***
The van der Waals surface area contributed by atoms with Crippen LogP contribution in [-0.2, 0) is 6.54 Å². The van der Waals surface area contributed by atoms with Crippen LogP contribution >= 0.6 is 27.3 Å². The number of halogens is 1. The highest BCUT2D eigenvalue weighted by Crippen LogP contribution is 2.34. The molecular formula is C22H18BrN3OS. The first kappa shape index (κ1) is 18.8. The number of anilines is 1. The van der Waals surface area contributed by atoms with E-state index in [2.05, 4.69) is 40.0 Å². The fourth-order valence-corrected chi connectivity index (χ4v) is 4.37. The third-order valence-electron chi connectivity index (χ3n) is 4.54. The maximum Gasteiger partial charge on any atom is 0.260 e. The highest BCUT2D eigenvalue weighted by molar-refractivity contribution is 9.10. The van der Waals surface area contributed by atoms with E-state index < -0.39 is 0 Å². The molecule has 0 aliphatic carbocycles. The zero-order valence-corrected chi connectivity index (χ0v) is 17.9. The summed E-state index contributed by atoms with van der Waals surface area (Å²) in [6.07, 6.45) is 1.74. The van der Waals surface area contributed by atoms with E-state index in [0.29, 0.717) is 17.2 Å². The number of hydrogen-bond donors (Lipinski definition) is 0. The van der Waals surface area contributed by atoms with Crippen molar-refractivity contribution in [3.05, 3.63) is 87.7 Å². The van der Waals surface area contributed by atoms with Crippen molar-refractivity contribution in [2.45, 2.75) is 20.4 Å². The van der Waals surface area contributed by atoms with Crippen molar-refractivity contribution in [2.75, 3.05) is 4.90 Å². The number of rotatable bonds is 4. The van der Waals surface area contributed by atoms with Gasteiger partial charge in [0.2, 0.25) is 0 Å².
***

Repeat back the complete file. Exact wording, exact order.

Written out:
The van der Waals surface area contributed by atoms with Crippen LogP contribution in [-0.2, 0) is 6.54 Å². The van der Waals surface area contributed by atoms with Crippen LogP contribution >= 0.6 is 27.3 Å². The number of halogens is 1. The highest BCUT2D eigenvalue weighted by Crippen LogP contribution is 2.34. The molecular formula is C22H18BrN3OS. The first kappa shape index (κ1) is 18.8. The number of anilines is 1. The van der Waals surface area contributed by atoms with E-state index in [2.05, 4.69) is 40.0 Å². The fourth-order valence-corrected chi connectivity index (χ4v) is 4.37. The third-order valence-electron chi connectivity index (χ3n) is 4.54. The maximum Gasteiger partial charge on any atom is 0.260 e. The highest BCUT2D eigenvalue weighted by molar-refractivity contribution is 9.10. The van der Waals surface area contributed by atoms with E-state index < -0.39 is 0 Å². The molecule has 0 aliphatic carbocycles. The zero-order valence-corrected chi connectivity index (χ0v) is 17.9. The summed E-state index contributed by atoms with van der Waals surface area (Å²) in [6.07, 6.45) is 1.74. The van der Waals surface area contributed by atoms with E-state index in [0.29, 0.717) is 17.2 Å². The number of hydrogen-bond donors (Lipinski definition) is 0. The van der Waals surface area contributed by atoms with Crippen molar-refractivity contribution in [3.05, 3.63) is 87.7 Å². The van der Waals surface area contributed by atoms with Crippen molar-refractivity contribution in [2.45, 2.75) is 20.4 Å². The van der Waals surface area contributed by atoms with Crippen molar-refractivity contribution in [2.75, 3.05) is 4.90 Å². The number of rotatable bonds is 4. The van der Waals surface area contributed by atoms with Gasteiger partial charge in [0.2, 0.25) is 0 Å².